Or if a specific focus of your digital strategy is to share project updates, when reviewing the status of your projects, have a reminder to specifically ask: “what project update can we share this week?”
It can be difficult to notice these opportunities at first, but over time everyone may be able to identify their sparkle, however subtle.
Leverage healthy competition
One slightly devious tactic I find works to encourage a team, or specific reluctant team members are to leverage healthy competition amongst them.
Now, this doesn’t work for everyone, but you know your team best (or should). If you can get one or two on board helping out, and can share their efforts back with the team, others may follow.
I’ve worked with some businesses who have made digital content part of their teams’ KPIs, but again, this approach has to be right for your team.
I realise it’s a TV show, but the climax of Gold Rush is always the weigh in at the end of the episode.
The whole crew gathers to discover how much gold they mined that week, and its value.
If you just take, without giving back recognition or thanks, your source will soon run dry.
If you are genuinely focused on improving your online presence, you should be monitoring your results, so share them!
Let your team know what is getting a good response, and any specific feedback.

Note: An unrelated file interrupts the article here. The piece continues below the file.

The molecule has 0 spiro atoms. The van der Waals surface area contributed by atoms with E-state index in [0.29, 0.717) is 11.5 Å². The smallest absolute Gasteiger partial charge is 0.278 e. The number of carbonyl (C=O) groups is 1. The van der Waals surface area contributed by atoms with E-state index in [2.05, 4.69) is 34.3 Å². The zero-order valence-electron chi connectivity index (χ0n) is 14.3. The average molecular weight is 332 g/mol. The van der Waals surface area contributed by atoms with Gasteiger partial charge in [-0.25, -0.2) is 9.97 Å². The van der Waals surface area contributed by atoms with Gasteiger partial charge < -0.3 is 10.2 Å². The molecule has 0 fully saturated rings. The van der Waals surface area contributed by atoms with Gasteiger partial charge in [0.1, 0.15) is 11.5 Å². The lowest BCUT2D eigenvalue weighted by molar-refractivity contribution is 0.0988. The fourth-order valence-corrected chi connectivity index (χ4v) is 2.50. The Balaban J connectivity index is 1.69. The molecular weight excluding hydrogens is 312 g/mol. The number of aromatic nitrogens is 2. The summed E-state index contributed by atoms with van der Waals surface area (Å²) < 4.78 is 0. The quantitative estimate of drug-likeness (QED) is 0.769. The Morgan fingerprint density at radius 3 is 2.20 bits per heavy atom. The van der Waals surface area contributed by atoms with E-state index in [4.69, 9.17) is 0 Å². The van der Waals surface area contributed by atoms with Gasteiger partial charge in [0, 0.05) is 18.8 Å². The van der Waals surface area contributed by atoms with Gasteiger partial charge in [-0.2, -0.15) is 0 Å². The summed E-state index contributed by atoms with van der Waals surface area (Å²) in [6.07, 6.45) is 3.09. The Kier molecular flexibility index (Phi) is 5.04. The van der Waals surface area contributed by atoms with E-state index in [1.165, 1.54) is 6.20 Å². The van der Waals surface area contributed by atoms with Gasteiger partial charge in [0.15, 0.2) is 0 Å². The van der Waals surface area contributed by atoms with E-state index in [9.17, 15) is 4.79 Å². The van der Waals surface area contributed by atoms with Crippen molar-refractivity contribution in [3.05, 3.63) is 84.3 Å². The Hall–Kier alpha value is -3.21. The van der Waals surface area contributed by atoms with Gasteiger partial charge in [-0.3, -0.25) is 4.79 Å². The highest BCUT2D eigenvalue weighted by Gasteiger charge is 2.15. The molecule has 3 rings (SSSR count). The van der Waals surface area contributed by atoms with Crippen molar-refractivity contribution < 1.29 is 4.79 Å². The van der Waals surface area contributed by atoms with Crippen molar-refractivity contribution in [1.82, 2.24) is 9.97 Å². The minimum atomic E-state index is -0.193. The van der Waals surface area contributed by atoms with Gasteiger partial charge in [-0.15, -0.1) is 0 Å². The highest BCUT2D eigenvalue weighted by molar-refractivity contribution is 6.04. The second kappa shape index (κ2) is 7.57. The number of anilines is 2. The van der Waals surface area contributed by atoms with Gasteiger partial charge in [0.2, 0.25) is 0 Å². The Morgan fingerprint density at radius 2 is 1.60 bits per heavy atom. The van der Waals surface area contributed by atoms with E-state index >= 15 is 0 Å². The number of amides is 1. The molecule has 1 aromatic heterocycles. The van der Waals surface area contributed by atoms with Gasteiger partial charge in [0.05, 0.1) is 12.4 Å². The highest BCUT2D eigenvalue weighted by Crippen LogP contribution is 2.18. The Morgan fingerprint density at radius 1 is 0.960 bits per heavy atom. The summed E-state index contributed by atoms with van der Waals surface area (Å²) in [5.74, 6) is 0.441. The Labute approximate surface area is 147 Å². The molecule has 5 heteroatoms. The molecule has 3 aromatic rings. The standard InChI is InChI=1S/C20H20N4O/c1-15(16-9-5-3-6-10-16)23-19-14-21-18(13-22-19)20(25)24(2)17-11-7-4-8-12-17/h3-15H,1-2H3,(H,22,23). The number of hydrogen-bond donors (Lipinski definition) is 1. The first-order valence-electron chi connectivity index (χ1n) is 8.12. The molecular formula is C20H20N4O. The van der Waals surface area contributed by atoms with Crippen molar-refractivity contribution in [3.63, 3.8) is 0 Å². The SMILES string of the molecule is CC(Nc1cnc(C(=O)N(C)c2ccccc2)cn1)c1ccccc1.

Yes, they may be able to see some of the response (e.g. likes and comments on a post) if they seek it out, but there is additional information, like clicks on a link, or time spent viewing a video, that isn’t visible to people without administrator access etc.
It is also beneficial to frame feedback in a way that supports further involvement, for example: “our behind the scenes updates are getting the most engagement on our social channels, so let’s keep letting our community know what we’re doing – even if we think it’s normal!”
Every business is sitting on a gold mine.
Some may be more challenging or more rewarding than others, but it is there. You just need to rally your team to help you find it – if you want to strike it rich.
Feature photo by woodleywonderworks on Flickr. View license here. It has been cropped to suit this format, and flipped horizontally for the Scout homepage.